Spoofer and Detector: Battle of the Titans at Sea

August 5, 2014  - By 0 Comments

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Two satnav superpowers battled it out aboard a superyacht in the Mediterranean this summer, as a spoofing detector designed to differentiate between real and fake GPS signals came to grips with a spoofing device previously responsible for hijacking a sophisticated drone helicopter, deceiving it into landing when it was trying to hover, and for misdirecting the same luxury yacht in tests last summer.

Mark Psiaki, Cornell University professor of mechanical and aerospace engineering, and graduate student Brady O’Hanlon spent a week aboard the White Rose of Drachs, a luxury superyacht, testing their second-generation spoofing detector as the boat cruised from Monaco around the boot of Italy to Venice at the head of the Adriatic Sea. Also on board was a researcher from assistant professor Todd Humphreys’ Radionavigation Laboratory at the University of Texas at Austin. Humphreys tested his latest spoofer aboard the same yacht last year; this year, Psiaki and O’Hanlon embarked for a follow-up experiment to see if they could outsmart the spoofer.

Caption: The Cornell team's  spoofing detection system electronics quietly at work detecting evildoers on the bridge of the White Rose.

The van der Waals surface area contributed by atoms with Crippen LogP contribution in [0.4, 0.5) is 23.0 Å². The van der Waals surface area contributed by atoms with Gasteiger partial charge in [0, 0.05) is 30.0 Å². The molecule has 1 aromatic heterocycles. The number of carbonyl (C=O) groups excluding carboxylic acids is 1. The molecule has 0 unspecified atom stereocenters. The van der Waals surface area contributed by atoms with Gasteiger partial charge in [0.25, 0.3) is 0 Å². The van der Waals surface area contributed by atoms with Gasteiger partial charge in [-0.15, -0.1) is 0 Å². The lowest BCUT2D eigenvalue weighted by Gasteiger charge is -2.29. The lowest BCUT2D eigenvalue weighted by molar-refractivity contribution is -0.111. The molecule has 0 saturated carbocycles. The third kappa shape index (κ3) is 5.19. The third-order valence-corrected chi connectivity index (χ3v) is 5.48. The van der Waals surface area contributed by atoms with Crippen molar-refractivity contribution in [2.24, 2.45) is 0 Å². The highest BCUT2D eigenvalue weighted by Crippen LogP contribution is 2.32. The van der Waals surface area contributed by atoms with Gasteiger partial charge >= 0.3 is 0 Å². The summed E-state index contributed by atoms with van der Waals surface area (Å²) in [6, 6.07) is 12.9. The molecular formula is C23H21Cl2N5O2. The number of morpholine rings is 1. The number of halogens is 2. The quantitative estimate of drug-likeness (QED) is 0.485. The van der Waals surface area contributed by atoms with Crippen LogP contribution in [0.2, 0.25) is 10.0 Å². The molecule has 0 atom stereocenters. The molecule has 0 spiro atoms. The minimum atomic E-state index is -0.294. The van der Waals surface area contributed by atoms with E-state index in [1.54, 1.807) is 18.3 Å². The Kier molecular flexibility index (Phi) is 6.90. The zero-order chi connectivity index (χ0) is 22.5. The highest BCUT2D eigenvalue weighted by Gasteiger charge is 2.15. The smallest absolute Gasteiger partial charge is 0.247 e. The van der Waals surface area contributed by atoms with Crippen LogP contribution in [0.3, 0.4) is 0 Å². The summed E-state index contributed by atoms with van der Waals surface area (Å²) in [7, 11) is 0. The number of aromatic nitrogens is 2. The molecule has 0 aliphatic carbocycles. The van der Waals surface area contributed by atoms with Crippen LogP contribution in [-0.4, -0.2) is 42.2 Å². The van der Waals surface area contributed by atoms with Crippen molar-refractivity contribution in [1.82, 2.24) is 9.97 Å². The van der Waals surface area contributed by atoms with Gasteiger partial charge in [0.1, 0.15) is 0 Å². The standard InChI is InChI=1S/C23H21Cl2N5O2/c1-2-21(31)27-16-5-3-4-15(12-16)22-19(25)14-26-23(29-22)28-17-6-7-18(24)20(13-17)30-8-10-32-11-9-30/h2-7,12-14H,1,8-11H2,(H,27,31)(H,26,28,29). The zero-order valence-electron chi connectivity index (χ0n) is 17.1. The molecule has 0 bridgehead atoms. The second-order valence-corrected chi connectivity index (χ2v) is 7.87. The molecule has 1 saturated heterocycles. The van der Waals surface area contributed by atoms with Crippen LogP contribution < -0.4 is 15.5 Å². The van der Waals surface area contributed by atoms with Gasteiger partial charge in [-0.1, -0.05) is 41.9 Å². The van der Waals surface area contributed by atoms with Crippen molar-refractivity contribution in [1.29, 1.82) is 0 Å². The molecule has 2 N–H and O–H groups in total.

The Cornell team’s spoofing detection system electronics quietly at work detecting evildoers on the bridge of the White Rose.

Both researchers have published earlier versions of their work in GPS World magazine, Psiaki in “GNSS Spoofing Detection,” the Innovation column in the June 2013 issue, and Humphreys in “Drone Hack” in the August 2012 issue.

The former story relates how Humphreys and Psiaki began their investigations as far back as 2008. “There was no intention to help bad actors deceive GNSS user equipment. Rather, our goal was to field a formidable ‘Red Team’ as part of a ‘Red Team/Blue Team’ (foe/friend) strategy for developing advanced ‘Blue Team’ spoofing defenses.”

In international waters this summer, the Cornell and Texas teams could conduct their research unhindered; on land, it’s very difficult to get permission to hack a GPS signal, even for research purposes, Psiaki said.

The Cornell  two-antenna system installed on the roof of the White Rose bridge next to the superyacht's GPS antenna.

The Cornell two-antenna system installed on the roof of the White Rose bridge next to the superyacht’s GPS antenna.

Aboard the White Rose, Humphreys’ team initiated an attack of the boat’s GPS receiver, overlaying a disguised false signal on top of the real one, and attempting to send the boat off-course without generating any obvious warning signs. Stationed in a different area of the boat, Psiaki and O’Hanlon’s device set itself to detect the false signals through real-time analysis of their properties, and to provide protection against any attack by issuing a definitive warning whenever false signal characteristics were identified.

“We tested numerous spoofing scenarios,” recalled Psiaki. “We proved the efficacy of the new two-antenna version of one of our spoofing detection systems. It is the functional equivalent of our previous moving-antenna spoofing detection system.  With two antennas we can simulate the effects of antenna motion without any need for moving parts. The only problems we encountered were with the initial spoofing drag-off, at which point the true and spoofed signals interfere with each other, and signal tracking can be tricky.